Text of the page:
Welcome to a new year! I hope you had a good winter holiday. While my own pack passed an uneventful end of 2017 and start of 2018, some of the people in our lives suffered unexpected losses, got bad news, or have been dealt some tough circumstances. Let’s face it, Life doesn’t care about arbitrary calendar boundaries. Whether you are or are not the type of person who makes resolutions with the new year (I am not), I think it’s fair to say that the world can always use more compassion and kindness starting any time, but especially starting now. Maybe it means donating to charities that matter to you, or offering to help someone who is struggling, or volunteering your time. Whatever it is you do, I hope you do it with an open heart. And I thank you.
neva wishes you a happy new year
torchlight parade and fireworks on new year’s eve under a nearly full moon (composite)
more pretty fireworks
new year’s eve dinner: potstickers and chinese cellophane noodle soup
Santa Ullr brought a nice dump of snow on Christmas Day, and we’ve been trying to squeeze as much as we can from it because we have returned to the sunny and dry weather which has dominated much of the early season. The lack of snow meant that we hadn’t been logging many ski days until we got to Crested Butte. It also meant our bodies were not as ski-ready as they would normally be by this time on any given winter. We’ve been rotating through telemark skiing the mountain, uphill skiing, and skate skiing. And when the snow gets old and tired, I tell myself that this is still better than living almost anyplace else (except those mountains with more snow right now!).
jeremy is about to dive in on christmas day
early morning colors on our way to the mountain to uphill ski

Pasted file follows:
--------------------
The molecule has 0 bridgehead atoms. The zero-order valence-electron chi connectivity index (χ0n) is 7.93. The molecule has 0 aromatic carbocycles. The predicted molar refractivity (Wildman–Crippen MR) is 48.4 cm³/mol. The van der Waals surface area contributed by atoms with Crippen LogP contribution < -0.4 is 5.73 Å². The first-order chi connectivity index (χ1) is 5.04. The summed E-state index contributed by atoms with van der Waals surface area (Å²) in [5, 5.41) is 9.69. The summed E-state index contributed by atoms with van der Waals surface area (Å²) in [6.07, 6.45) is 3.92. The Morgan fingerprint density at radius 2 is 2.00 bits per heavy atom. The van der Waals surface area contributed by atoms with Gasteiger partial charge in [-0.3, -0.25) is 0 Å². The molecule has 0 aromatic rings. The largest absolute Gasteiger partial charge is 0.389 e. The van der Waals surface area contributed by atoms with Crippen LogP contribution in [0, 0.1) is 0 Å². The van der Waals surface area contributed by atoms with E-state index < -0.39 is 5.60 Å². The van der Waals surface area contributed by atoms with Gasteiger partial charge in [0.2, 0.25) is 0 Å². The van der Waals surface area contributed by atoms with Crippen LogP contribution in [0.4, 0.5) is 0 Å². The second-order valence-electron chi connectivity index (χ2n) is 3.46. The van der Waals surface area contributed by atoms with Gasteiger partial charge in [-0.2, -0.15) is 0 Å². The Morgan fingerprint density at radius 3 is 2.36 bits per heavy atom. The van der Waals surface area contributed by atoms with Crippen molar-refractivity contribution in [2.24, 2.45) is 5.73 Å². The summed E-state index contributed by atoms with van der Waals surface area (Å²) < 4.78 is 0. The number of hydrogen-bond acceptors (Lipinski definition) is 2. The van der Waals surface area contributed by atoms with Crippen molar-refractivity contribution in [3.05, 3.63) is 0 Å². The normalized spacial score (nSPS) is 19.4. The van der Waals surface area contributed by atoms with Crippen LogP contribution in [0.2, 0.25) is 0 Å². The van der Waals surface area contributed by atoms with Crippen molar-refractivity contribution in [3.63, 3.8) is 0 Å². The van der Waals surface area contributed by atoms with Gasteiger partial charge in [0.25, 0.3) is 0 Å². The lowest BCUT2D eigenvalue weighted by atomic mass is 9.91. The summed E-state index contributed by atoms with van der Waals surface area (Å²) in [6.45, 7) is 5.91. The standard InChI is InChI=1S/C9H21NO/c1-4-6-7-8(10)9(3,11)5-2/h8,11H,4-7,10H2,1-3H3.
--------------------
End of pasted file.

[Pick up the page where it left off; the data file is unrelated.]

skating the handful of open trails
There was a full (super) moon on New Year’s Day, so we thought it would be neat to skin (ski uphill) up the mountain to a good location and capture moonrise. When we left the house, the eastern horizon was clear of clouds. Of course, by the time we climbed to the top and unpacked and assembled all of my photo equipment, weather started spilling over the mountains where the moon was supposed to be. That was a bummer, but the mountains were still beautiful and the sunset in the opposite direction did not disappoint and it’s kind of amazing to be able to do this at all, right?
no moonrise, but such pretty alpenglow on the elk mountains
here’s the sunset opposite the clouded out moonrise
meta: my camera pointed at sunset while the groomer works the snow
skiing out by headlamp in the dark
I think my past self might have been super bummed over missing out on moonrise, but my present self didn’t miss a beat and captured the other magic going on around us. When we realized the cloud bank was too thick, Jeremy said he was sorry about that. I told him not to be sorry. I said it was fun to go on an uphill ski at sunset with him even if we had schlepped the gear up for nothing. Am I mellowing with age? Probably. I think more importantly, I have learned to savor the ordinary for being anything but.